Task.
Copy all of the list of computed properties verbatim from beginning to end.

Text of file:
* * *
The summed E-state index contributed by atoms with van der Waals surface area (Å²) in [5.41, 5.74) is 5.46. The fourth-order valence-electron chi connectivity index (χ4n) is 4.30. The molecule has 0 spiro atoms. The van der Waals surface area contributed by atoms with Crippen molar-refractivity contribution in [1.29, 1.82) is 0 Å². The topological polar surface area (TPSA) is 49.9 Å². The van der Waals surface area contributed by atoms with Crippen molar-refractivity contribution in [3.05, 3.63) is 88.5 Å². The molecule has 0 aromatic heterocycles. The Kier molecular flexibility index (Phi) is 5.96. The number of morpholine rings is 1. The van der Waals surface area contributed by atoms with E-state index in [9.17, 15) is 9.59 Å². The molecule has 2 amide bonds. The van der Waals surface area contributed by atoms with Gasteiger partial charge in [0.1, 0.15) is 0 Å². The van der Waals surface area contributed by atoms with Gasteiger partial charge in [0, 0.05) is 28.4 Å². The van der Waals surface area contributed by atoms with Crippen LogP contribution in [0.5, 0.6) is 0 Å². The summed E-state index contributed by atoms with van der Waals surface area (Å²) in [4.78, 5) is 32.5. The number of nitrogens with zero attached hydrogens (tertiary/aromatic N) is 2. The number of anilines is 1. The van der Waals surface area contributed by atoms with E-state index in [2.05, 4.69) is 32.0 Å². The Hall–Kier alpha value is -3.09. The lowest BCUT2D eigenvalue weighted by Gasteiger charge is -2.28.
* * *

The summed E-state index contributed by atoms with van der Waals surface area (Å²) in [5.41, 5.74) is 5.46. The fourth-order valence-electron chi connectivity index (χ4n) is 4.30. The molecule has 0 spiro atoms. The van der Waals surface area contributed by atoms with Crippen molar-refractivity contribution in [1.29, 1.82) is 0 Å². The topological polar surface area (TPSA) is 49.9 Å². The van der Waals surface area contributed by atoms with Crippen molar-refractivity contribution in [3.05, 3.63) is 88.5 Å². The molecule has 0 aromatic heterocycles. The Kier molecular flexibility index (Phi) is 5.96. The number of morpholine rings is 1. The van der Waals surface area contributed by atoms with E-state index in [9.17, 15) is 9.59 Å². The molecule has 2 amide bonds. The van der Waals surface area contributed by atoms with Gasteiger partial charge in [0.1, 0.15) is 0 Å². The van der Waals surface area contributed by atoms with Gasteiger partial charge in [0, 0.05) is 28.4 Å². The van der Waals surface area contributed by atoms with Crippen LogP contribution in [0.5, 0.6) is 0 Å². The summed E-state index contributed by atoms with van der Waals surface area (Å²) in [4.78, 5) is 32.5. The number of nitrogens with zero attached hydrogens (tertiary/aromatic N) is 2. The number of anilines is 1. The van der Waals surface area contributed by atoms with E-state index in [2.05, 4.69) is 32.0 Å². The Hall–Kier alpha value is -3.09. The lowest BCUT2D eigenvalue weighted by Gasteiger charge is -2.28.